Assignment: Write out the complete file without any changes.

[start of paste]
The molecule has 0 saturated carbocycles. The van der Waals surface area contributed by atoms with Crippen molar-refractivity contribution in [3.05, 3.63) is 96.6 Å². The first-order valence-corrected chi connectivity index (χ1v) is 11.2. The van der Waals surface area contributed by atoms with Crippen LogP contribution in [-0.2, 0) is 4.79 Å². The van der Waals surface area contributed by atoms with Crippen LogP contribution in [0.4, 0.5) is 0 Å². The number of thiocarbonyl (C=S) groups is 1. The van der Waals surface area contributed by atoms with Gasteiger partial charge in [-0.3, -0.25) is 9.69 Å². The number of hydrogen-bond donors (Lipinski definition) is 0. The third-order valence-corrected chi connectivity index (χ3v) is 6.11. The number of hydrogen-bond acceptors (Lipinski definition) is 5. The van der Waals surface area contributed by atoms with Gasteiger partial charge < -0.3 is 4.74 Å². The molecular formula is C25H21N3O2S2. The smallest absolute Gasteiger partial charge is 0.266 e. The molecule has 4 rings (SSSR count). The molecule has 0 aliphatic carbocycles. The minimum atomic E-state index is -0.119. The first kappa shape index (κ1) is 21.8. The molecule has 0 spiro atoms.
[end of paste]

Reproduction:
The molecule has 0 saturated carbocycles. The van der Waals surface area contributed by atoms with Crippen molar-refractivity contribution in [3.05, 3.63) is 96.6 Å². The first-order valence-corrected chi connectivity index (χ1v) is 11.2. The van der Waals surface area contributed by atoms with Crippen LogP contribution in [-0.2, 0) is 4.79 Å². The van der Waals surface area contributed by atoms with Crippen LogP contribution in [0.4, 0.5) is 0 Å². The number of thiocarbonyl (C=S) groups is 1. The van der Waals surface area contributed by atoms with Gasteiger partial charge in [-0.3, -0.25) is 9.69 Å². The number of hydrogen-bond donors (Lipinski definition) is 0. The third-order valence-corrected chi connectivity index (χ3v) is 6.11. The number of hydrogen-bond acceptors (Lipinski definition) is 5. The van der Waals surface area contributed by atoms with Gasteiger partial charge < -0.3 is 4.74 Å². The molecular formula is C25H21N3O2S2. The smallest absolute Gasteiger partial charge is 0.266 e. The molecule has 4 rings (SSSR count). The molecule has 0 aliphatic carbocycles. The minimum atomic E-state index is -0.119. The first kappa shape index (κ1) is 21.8. The molecule has 0 spiro atoms.